University of Michigan
GOP Chair Ron Weiser.
The University of Michigan Board of Regents will gather for a special meeting Friday morning to consider censuring Michigan GOP Chair and fellow Regent Ron Weiser following his contentious remarks about elected officials.
Weiser came under fire last week after video surfaced
of him calling the state’s top Democratic officials “witches” and referring to “assassination” as an option for removing two Republican congressmen who voted to impeach former President Donald Trump.
The board does not have the authority to remove Weiser, who was elected to a eight-year term on the Board of Regents in 2016. He’s one of two Republicans on the eight-member board. The other six members are Democrats.
A censure vote is a symbolic gesture of disapproval.
Weiser, who has rejected a deluge of calls to resign and initially claimed his comments were taken out of context, issued a statement Saturday, a day after The Detroit News reported
on his remarks.
“In an increasingly vitriolic political environment, we should all do better to treat each other with respect, myself included. I fell short of that the other night,” Weiser said. “I apologize to those I offended for the flippant analogy about three women who are elected officials and for the off-hand comments about two other leaders. I have never advocated for violence and never will.”
Michigan GOP Co-Chair Meshawn Maddock, who has a history of making divisive remarks
, defended Weiser’s comments on Friday, calling the media attention “a distraction.”
“Too bad all the snowflakes in the mainstream media see misogyny where it doesn't exist,” Maddock tweeted. “Calling someone a witch is NOT misogynist. This is more of the same from the left – instantly label everything as ‘misogyny’ or ‘racist.’ This hurts real efforts to become a more just society.”
In a speech at the North Oakland Republican Club on March 25, Weiser expressed his desire to oust Gov. Gretchen Whitmer, Michigan Attorney General Dana Nessel, and Michigan Secretary of State Jocelyn Benson, whose first terms end in 2022.
“Our job now is to soften up those three witches and make sure we have good candidates to run against them, that they are ready for the burning at the stake,” Weiser said about the women.
In the same meeting, an audience member asked Weiser how to deal with the “witches in our own party,” referring to Michigan Republican U.S. Reps. Peter Meijer and Fed Upton, who voted to impeach Trump.
“Other than assassination, I have no other way than voting them out,” Weiser said.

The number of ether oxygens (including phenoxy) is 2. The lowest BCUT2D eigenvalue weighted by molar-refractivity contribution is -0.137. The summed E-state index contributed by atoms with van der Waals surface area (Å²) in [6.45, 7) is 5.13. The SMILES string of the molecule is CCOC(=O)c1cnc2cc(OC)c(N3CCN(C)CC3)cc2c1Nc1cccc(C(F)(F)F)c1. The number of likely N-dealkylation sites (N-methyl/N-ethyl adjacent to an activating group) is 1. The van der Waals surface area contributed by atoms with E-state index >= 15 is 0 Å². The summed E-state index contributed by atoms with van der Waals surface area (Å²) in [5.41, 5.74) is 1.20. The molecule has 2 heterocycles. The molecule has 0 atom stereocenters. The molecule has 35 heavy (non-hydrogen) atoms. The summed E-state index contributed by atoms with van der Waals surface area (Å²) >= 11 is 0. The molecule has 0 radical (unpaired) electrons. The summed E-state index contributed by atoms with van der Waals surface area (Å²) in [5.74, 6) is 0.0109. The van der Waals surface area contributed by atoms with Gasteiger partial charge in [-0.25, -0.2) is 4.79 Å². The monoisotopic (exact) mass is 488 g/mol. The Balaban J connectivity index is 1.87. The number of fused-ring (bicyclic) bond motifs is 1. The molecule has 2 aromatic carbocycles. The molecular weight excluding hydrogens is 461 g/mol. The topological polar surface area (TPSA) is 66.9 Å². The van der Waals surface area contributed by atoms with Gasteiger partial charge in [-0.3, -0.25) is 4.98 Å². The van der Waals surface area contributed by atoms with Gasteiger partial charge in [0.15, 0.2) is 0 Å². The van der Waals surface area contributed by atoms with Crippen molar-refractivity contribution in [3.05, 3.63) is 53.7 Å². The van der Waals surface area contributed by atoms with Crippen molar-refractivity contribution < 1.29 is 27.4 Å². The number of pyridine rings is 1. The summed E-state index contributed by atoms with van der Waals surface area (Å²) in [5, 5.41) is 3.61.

The comments drew intense criticism. In an interview on CNN on Wednesday, Whitmer referred to the 13 men who have been arrested for allegedly plotting to kidnap her and said the contentious rhetoric from Weiser and other Republicans is “continuing to throw gas on this fire.” “And it is dangerous, it’s unacceptable, and I’ve been, for almost a year now, calling on people to bring down the heat,” Whitmer said.
In January 2020, Metro Times
revealed dozens of threats of violence
against Whitmer and other Democrats on a Facebook page. The public group, “People vs Gov. Gretchen Whitmer,” was rapidly growing and attracted nearly 9,000 conservatives of all kinds – elected officials, veterans, firefighters, law enforcement officers, educators, pastors, business owners, political candidates, militia members, blue-collar workers, and your garden variety trolls.
Nessel said Weiser’s comments will spur more threats of violence.
“As a gay, Jewish woman, I have long since learned to respond to hateful rhetoric with humor,” Nessel said. “But as a prosecutor, I know these remarks are certain to inspire further death threats which will eventually be acted upon.”
University of Michigan officials also criticized Weiser.
“Such words are particularly abhorrent in a climate where so recently the use of language has engendered violence and attempted violence directed at elected officials, our democratic institutions, and the individuals who guard them,” U-M President Mark Schlissel said in a statement.
U-M Board of Regent Jordan Acker called on Weiser to resign.
“Ron Weiser's reckless and dangerous language does not reflect the values of our Board and our Institution,” Acker tweeted
. “Comments about removal by ‘assassination’ are a literal attack on our Democracy, and are incredibly dangerous in light of the January 6th insurrection at the Capitol. And the FBI-thwarted attacks on our Governor. Furthermore, sexist language referring to the Governor, Attorney General, and Secretary of State as ‘witches’ has no place on our campus. This language and behavior is incompatible with service to the University of Michigan.”
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